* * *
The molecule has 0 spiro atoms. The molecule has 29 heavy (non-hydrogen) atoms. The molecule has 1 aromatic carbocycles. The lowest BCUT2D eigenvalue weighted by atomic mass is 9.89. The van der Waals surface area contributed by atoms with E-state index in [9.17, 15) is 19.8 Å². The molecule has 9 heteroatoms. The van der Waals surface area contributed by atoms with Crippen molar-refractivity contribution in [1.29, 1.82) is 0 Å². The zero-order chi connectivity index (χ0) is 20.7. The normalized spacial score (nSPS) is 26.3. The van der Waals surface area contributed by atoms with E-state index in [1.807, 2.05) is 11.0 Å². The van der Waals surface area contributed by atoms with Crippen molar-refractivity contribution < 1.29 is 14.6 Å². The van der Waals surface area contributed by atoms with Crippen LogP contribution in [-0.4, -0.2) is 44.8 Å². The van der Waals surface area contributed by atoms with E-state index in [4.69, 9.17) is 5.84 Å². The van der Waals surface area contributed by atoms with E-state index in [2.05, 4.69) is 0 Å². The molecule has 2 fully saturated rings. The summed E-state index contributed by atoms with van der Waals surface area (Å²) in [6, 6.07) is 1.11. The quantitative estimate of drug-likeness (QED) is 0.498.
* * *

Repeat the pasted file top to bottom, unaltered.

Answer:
The molecule has 0 spiro atoms. The molecule has 29 heavy (non-hydrogen) atoms. The molecule has 1 aromatic carbocycles. The lowest BCUT2D eigenvalue weighted by atomic mass is 9.89. The van der Waals surface area contributed by atoms with E-state index in [9.17, 15) is 19.8 Å². The molecule has 9 heteroatoms. The van der Waals surface area contributed by atoms with Crippen molar-refractivity contribution in [1.29, 1.82) is 0 Å². The zero-order chi connectivity index (χ0) is 20.7. The normalized spacial score (nSPS) is 26.3. The van der Waals surface area contributed by atoms with E-state index in [1.807, 2.05) is 11.0 Å². The van der Waals surface area contributed by atoms with Crippen molar-refractivity contribution < 1.29 is 14.6 Å². The van der Waals surface area contributed by atoms with Crippen LogP contribution in [-0.4, -0.2) is 44.8 Å². The van der Waals surface area contributed by atoms with E-state index in [4.69, 9.17) is 5.84 Å². The van der Waals surface area contributed by atoms with E-state index in [2.05, 4.69) is 0 Å². The molecule has 2 fully saturated rings. The summed E-state index contributed by atoms with van der Waals surface area (Å²) in [6, 6.07) is 1.11. The quantitative estimate of drug-likeness (QED) is 0.498.